No doubt you (and everyone on your Facebook friends list) have already read The New Yorker article titled “The Really Big One,” in which the author lays out a very terrifying scenario about the near future of the Pacific Northwest – or the lack thereof, if our seismic history is to be believed. The underlying message of the piece is – and should be – that people can never be too prepared for a potential catastrophe. While we’ll probably never know when and where an massive earthquake will occur, taking steps to prepare your company in the event of seismic activity is your responsibility as a business owner.
Create an Emergency Survival Kit and Plan
The American Red Cross has a fantastic guide to creating a disaster survival kit, so we won’t take up any more space with that here. Equally as important is to create, implement, and practice your emergency plan in your office building. Meet regularly with your staff to go over different disaster scenarios and identify safe zones like doorways, stairwells, and other strong structural elements of your building to utilize in the event of a disaster.
Evacuation plans are of high importance, but assigning individuals to be in charge of taking attendance and ensuring everyone gets out of the building will help future search and rescue operations, if necessary. Keep this information up-to-date and available for all employees to reference at any time. FEMA’s Ready.gov website can help assess your emergency preparedness plan and ways to improve it.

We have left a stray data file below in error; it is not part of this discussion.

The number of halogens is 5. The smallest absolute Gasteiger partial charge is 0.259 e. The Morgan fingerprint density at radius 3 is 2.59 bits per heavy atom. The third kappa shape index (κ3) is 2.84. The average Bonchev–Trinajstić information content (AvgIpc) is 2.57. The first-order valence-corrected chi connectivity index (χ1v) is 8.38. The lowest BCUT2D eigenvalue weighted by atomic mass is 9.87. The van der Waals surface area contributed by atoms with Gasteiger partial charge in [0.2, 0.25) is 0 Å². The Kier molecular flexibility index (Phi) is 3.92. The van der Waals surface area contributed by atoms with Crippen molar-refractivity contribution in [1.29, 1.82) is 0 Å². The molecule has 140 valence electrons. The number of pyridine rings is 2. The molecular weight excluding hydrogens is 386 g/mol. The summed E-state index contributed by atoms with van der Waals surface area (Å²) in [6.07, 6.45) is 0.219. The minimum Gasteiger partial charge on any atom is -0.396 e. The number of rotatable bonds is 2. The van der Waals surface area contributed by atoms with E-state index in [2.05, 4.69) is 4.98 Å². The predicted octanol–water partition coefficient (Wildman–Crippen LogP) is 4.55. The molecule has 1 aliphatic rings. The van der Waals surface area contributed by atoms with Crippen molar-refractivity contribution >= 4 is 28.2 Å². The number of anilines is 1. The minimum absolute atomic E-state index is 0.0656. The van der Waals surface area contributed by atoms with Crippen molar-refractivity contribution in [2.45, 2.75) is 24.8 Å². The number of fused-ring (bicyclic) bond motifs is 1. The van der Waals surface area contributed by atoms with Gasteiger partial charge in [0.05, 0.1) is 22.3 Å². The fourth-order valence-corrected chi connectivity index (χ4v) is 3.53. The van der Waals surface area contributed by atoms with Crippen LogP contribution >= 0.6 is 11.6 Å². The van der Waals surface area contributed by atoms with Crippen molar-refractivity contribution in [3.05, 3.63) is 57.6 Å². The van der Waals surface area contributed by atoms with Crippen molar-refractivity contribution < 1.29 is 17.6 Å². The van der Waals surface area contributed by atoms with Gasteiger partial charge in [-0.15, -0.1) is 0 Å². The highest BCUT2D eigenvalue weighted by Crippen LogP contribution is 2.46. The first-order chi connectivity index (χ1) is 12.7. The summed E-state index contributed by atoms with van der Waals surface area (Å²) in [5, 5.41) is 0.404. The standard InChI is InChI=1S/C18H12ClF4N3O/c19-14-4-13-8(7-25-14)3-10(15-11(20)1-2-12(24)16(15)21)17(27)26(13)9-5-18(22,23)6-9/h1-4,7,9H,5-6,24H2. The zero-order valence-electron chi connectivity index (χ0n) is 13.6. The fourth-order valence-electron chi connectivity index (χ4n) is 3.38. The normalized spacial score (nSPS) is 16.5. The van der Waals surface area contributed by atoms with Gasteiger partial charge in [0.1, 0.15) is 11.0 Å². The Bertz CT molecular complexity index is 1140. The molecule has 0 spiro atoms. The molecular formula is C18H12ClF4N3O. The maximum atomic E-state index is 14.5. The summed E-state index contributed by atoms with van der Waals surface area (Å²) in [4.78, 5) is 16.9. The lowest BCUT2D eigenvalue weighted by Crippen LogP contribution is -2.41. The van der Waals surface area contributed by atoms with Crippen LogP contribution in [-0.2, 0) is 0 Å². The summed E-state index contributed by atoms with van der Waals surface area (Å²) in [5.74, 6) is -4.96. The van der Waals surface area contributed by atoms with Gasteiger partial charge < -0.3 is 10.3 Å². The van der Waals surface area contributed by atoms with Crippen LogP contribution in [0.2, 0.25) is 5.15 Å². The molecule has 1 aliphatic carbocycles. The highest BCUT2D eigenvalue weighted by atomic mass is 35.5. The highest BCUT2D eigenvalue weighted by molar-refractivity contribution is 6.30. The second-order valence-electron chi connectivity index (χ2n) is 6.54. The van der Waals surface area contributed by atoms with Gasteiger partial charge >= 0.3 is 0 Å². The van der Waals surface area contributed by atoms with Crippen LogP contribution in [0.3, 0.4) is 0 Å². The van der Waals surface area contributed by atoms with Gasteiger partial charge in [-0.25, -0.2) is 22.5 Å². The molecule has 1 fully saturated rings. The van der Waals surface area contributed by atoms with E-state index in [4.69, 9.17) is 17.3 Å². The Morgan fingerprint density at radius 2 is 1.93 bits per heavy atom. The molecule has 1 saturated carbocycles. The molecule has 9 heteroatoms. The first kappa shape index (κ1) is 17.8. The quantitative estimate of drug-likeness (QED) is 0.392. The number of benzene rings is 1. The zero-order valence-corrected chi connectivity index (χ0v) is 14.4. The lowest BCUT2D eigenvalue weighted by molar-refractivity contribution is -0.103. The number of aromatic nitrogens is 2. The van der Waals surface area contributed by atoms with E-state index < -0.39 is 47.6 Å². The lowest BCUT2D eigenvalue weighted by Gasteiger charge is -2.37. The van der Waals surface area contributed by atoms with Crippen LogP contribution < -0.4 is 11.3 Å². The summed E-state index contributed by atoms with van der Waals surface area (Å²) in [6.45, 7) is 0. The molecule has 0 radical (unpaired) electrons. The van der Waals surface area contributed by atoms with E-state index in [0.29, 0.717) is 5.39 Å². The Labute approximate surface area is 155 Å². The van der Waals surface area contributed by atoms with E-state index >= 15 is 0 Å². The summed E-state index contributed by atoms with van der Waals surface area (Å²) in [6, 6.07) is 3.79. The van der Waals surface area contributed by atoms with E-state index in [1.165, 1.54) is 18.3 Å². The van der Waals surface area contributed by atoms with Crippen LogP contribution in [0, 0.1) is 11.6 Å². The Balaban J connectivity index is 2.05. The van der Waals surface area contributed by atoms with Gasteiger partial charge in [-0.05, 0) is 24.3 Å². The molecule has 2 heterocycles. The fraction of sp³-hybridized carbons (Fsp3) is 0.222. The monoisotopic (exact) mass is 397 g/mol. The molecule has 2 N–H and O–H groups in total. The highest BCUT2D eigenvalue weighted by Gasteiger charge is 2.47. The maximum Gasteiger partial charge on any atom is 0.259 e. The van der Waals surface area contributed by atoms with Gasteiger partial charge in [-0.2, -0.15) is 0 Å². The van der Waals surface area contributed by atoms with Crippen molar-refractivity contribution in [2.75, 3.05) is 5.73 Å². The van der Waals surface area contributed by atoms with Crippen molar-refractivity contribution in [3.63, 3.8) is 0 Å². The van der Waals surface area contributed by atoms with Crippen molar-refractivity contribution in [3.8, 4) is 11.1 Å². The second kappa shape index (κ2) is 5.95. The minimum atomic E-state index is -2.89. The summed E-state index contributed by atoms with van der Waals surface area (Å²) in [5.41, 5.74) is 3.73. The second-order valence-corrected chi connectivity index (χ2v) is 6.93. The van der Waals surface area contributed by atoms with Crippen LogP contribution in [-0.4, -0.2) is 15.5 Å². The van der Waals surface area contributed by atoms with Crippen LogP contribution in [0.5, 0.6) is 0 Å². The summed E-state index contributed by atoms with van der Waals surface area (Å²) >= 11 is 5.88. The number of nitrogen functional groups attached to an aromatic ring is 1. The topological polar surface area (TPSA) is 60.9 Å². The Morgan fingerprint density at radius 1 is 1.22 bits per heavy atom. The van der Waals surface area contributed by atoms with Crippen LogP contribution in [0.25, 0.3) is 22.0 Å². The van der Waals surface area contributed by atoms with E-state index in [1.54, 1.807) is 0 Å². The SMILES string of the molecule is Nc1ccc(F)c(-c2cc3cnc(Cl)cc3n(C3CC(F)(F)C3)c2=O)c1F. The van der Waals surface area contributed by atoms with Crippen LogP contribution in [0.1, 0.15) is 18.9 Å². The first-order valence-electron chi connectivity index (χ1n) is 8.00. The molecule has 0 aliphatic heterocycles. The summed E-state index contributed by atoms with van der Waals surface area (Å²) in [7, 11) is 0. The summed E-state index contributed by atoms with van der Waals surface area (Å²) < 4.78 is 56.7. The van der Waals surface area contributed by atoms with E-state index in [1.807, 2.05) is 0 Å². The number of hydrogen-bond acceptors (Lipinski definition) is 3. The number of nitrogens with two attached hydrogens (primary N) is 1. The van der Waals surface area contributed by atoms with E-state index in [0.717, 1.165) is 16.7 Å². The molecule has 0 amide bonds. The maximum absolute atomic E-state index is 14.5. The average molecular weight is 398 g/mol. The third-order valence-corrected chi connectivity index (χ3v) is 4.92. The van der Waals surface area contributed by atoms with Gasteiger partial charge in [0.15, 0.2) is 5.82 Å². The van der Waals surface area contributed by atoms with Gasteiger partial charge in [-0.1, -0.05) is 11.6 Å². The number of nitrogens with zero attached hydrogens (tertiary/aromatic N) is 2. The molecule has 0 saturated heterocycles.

Create a Business Continuity Plan
In the aftermath of a disaster, the priority is ensuring your employees are safe. As a business owner, your next step is to determine how long it will take to reinstate your services and get back to work. Identify which services you’ll implement first and the personnel, infrastructure, and equipment needed to make that happen. Other elements to consider: emergency payroll, expedited financial systems, and customer service protocols are just a few. You’ll also want to reach out to customers and clients in the event of a catastrophe or have systems in place to do so on your behalf if something happens to you.
Part of your continuity plan should be recovery and preservation of crucial customer and company data. As we’ve covered before, the cost of data loss to a company can be devastating, sometimes ruining businesses forever. As a basic principle, a company’s approach to data backups should be focused on both redundancy and ease of recovery. Having a local backup on-site as well as cloud and/or off-site backups (ideally in multiple geographic locations) should be implemented at the bare minimum.
Is your company prepared for a data disaster? If you’re unsure, you owe it to your business and your customers to make an appointment with the team at CMIT Solutions of Seattle right away.